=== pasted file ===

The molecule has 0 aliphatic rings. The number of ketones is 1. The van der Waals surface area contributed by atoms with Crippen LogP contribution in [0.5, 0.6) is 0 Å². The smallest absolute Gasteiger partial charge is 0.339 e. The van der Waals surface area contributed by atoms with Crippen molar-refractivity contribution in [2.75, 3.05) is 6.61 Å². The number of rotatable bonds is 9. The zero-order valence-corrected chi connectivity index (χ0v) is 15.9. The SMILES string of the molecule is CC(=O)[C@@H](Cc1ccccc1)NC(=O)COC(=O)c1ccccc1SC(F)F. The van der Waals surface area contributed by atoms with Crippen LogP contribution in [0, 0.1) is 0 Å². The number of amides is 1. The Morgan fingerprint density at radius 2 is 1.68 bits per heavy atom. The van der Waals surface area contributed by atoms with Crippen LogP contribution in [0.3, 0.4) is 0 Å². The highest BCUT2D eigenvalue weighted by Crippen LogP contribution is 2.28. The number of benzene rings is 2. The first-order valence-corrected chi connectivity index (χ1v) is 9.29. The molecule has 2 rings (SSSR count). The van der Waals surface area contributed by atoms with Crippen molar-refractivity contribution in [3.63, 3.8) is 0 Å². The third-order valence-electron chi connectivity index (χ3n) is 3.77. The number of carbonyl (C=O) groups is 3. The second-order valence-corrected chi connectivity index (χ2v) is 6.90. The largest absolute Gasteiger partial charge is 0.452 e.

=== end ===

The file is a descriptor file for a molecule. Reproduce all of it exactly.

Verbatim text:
The molecule has 0 aliphatic rings. The number of ketones is 1. The van der Waals surface area contributed by atoms with Crippen LogP contribution in [0.5, 0.6) is 0 Å². The smallest absolute Gasteiger partial charge is 0.339 e. The van der Waals surface area contributed by atoms with Crippen molar-refractivity contribution in [2.75, 3.05) is 6.61 Å². The number of rotatable bonds is 9. The zero-order valence-corrected chi connectivity index (χ0v) is 15.9. The SMILES string of the molecule is CC(=O)[C@@H](Cc1ccccc1)NC(=O)COC(=O)c1ccccc1SC(F)F. The van der Waals surface area contributed by atoms with Crippen LogP contribution in [0, 0.1) is 0 Å². The number of amides is 1. The Morgan fingerprint density at radius 2 is 1.68 bits per heavy atom. The van der Waals surface area contributed by atoms with Crippen LogP contribution in [0.3, 0.4) is 0 Å². The highest BCUT2D eigenvalue weighted by Crippen LogP contribution is 2.28. The number of benzene rings is 2. The first-order valence-corrected chi connectivity index (χ1v) is 9.29. The molecule has 2 rings (SSSR count). The van der Waals surface area contributed by atoms with Crippen molar-refractivity contribution in [3.63, 3.8) is 0 Å². The third-order valence-electron chi connectivity index (χ3n) is 3.77. The number of carbonyl (C=O) groups is 3. The second-order valence-corrected chi connectivity index (χ2v) is 6.90. The largest absolute Gasteiger partial charge is 0.452 e.